That's all for now folks. Here's to a happy and healthy Thanksgiving.

Yes sure Thanksgiving is about being with close friends and family and enjoying a feast but it is also about giving thanks for all of life's special gifts. So thank you to my folks, family, and friends on this day of giving thanks. I love you all.

Day 652: SCS Version 10.0, Dispatch # 2 - Sheep's Milk Cheeses

Happy Thanksgiving Fromagical readers! I apologize our SCS spotlights are a day late but that just means you get double the love today so lets get right to it! 

For today's SCS spotlight, we will look at a sheep's milk cheese from each locale. Sheep's milk is richer than cow or goat's milk, with a higher fat content thus providing you with a rounder mouth feel and an increased sense of weight on the tongue -- decadent and buttery but rustic and farmsteady. 

From Appleton Creamery in Maine, we have their Georges Highland, a three to five month aged sheep's milk cheese. A smooth snacking cheese with round buttery notes and a nice crisp barnyardy finish. Appleton Creamery, founded in the late 1970s, was one of the first creameries to set up shop in the northern state of Maine. For the first few decades of their existence, they strictly produced a line of goat's milk cheeses. However in 2004, they began producing a line sheep's milk cheeses of which their Georges Highland is one of. A very versatile pairing partner, this cheese can work with a nice glass of medium bodied red wine or perhaps a nice IPA. 

And what of our Greek counterpart?

How about Kasseri?

Kasseri is crafted from unpasteurized sheep's milk and is considered a pasta filata cheese (a pulled or stretched curd cheese). A semi-firm cheese aged for at least four months, Kasseri is creamy yet somewhat salty with a nice fullness of mouth feel. Great for cooking or snacking, this cheese will make you think of a mixture between an aged cheddar and a Parmesan.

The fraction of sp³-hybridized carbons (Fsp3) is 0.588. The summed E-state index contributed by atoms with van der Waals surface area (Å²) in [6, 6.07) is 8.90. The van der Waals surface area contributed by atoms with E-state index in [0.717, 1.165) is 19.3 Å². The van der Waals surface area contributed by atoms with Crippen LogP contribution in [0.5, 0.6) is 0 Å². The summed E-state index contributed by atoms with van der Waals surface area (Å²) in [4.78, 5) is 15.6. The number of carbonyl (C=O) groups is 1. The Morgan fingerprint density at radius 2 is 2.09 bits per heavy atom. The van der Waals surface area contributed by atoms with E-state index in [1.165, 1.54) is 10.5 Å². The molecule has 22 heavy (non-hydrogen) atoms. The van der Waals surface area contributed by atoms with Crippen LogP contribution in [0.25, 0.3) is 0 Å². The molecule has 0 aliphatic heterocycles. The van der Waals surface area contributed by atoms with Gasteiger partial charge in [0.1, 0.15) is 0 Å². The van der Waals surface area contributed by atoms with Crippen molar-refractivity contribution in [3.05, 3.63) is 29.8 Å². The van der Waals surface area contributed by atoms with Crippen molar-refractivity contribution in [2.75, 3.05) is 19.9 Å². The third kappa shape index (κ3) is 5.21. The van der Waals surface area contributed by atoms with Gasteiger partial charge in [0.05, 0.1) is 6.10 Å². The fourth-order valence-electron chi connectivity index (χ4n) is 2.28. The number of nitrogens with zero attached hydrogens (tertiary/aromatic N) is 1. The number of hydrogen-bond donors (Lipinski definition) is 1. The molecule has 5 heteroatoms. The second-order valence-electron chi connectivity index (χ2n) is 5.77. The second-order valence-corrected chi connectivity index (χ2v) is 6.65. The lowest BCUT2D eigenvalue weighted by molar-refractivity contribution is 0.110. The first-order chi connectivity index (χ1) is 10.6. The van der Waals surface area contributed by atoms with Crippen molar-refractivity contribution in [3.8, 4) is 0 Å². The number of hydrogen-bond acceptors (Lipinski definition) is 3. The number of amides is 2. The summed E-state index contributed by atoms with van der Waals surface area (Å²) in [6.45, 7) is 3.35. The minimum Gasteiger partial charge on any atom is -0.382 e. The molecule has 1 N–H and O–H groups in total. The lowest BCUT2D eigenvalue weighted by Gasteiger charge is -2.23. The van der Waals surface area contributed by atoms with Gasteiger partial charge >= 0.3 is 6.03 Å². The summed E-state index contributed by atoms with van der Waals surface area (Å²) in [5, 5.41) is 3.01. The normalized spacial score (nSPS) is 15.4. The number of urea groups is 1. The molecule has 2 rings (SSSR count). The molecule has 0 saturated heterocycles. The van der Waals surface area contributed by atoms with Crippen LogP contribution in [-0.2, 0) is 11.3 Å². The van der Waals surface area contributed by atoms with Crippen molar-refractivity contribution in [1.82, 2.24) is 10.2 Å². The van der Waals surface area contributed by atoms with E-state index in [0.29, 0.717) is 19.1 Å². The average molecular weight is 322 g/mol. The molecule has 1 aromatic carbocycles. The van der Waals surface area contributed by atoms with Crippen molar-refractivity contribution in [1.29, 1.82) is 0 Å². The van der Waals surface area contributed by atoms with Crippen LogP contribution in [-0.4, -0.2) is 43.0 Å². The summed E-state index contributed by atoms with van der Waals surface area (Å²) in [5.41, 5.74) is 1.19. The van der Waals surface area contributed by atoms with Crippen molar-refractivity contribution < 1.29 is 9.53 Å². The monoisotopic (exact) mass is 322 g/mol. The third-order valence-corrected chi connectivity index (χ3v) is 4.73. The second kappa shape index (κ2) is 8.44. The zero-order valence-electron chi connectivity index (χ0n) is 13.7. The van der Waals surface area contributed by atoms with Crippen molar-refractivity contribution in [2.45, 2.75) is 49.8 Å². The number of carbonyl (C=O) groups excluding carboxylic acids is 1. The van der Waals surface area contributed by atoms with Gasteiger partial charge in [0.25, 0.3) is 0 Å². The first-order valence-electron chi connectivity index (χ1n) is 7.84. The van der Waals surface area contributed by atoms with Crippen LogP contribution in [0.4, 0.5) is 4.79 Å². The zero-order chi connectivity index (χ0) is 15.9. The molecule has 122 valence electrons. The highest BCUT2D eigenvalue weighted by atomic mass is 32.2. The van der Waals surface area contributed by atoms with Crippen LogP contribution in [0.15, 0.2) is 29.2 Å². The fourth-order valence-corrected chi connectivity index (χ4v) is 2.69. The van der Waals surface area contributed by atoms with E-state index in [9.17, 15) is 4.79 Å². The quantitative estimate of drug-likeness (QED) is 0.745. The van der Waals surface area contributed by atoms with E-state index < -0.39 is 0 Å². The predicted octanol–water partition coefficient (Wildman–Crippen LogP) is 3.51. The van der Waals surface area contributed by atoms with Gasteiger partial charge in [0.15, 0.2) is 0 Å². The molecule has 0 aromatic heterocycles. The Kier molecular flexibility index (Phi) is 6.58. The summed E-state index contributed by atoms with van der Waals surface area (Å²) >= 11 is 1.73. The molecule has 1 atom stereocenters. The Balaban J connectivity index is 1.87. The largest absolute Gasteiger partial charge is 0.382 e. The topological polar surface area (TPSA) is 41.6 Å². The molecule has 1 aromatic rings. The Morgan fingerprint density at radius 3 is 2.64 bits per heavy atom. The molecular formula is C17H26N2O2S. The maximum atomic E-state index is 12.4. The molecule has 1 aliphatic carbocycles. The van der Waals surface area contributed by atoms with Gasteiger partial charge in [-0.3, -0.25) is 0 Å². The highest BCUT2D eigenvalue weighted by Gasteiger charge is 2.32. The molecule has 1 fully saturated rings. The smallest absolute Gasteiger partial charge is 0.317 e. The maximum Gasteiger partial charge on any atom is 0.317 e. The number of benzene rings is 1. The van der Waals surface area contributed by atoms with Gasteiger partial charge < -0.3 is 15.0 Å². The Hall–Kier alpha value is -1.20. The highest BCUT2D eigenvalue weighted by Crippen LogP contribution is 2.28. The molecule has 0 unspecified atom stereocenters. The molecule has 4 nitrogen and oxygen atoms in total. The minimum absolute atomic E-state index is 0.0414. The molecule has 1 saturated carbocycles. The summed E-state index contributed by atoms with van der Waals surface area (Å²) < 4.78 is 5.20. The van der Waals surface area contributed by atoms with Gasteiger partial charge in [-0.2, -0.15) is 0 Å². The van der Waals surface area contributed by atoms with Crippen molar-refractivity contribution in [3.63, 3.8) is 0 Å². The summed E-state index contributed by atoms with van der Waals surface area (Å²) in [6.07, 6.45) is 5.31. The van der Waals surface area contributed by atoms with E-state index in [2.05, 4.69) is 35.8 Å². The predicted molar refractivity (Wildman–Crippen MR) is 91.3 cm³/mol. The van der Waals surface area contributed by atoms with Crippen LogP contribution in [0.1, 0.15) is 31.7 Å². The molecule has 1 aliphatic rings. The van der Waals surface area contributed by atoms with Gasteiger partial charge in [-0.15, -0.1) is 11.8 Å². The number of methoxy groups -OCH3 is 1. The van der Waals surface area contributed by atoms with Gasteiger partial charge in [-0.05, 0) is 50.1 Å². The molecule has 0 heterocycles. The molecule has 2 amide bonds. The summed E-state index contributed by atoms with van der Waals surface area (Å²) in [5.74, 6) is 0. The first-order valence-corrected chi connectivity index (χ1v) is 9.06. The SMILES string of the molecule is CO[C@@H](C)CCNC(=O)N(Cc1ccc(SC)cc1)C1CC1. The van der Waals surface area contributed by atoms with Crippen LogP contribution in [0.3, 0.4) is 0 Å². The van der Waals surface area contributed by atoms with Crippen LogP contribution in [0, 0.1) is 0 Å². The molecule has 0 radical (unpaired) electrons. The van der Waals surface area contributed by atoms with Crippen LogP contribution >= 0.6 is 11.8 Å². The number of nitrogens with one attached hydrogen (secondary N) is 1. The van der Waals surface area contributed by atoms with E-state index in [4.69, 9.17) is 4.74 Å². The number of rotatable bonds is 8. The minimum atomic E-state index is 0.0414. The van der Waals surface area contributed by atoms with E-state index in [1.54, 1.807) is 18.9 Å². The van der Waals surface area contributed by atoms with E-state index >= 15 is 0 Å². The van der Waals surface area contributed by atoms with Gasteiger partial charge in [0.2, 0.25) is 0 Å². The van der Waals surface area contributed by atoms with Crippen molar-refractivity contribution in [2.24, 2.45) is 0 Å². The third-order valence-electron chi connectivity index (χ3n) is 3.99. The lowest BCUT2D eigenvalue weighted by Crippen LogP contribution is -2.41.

Stay tuned later for my Thanksgiving cheese selections!

Tuesday, November 22, 2011

Day 651: Holiday Wine and Cheese Class December 13th! It's time to sign up!

Seems our SCS spotlights are simply going to move to Wednesdays for the remainder of the year...I apologize for the disruption, but ends up being easier on me...

Today I wanted to encourage you to check out my next cheese and wine pairing class on December 13th featuring local holiday wine and cheese pairings and sign up:

Great as a gift for a significant other or a fun girls night out for the holidays or as a nice way to learn more about holiday wine and cheese or as a break from all the holiday parties you are planning on going to! Even if you can't join, please pass on the word -- it will be a really fun evening with a delish wines and cheeses!

I hope to see you there!

Monday, November 21, 2011

Day 650 : The new "in" way to serve Mozzarella

As of late, I've been seeing and hearing that many of the city's upscale restaurants are offering warm mozzarella salads -- simple with extra virgin olive oil, some herbs, maybe a green here or there, some salt and pepper and that's it. Designed to be a simple, luxurious and sensual appetizer -- this fresh young cheese becomes all the more indulgent and rich when served warm; its traditional melt-in-your-mouth feel is dialed up a few notches. Great with a glass of bubbly or a glass of red wine -- the simple act of heating the cheese up briefly will elevate this cheese we all know and love to new levels.

So why not try this at home?

It's the perfect autumnal cheese preparation!
But be careful about how you heat the cheese up.

Get a nice ball of buffalo mozzarella and place it in an oven safe dish with some EVOO. Place it in your oven at 250 degrees for approximately three minutes (give or take) -- you want to catch the cheese before it starts melting but you also want to give the cheese a sufficient time to warm up.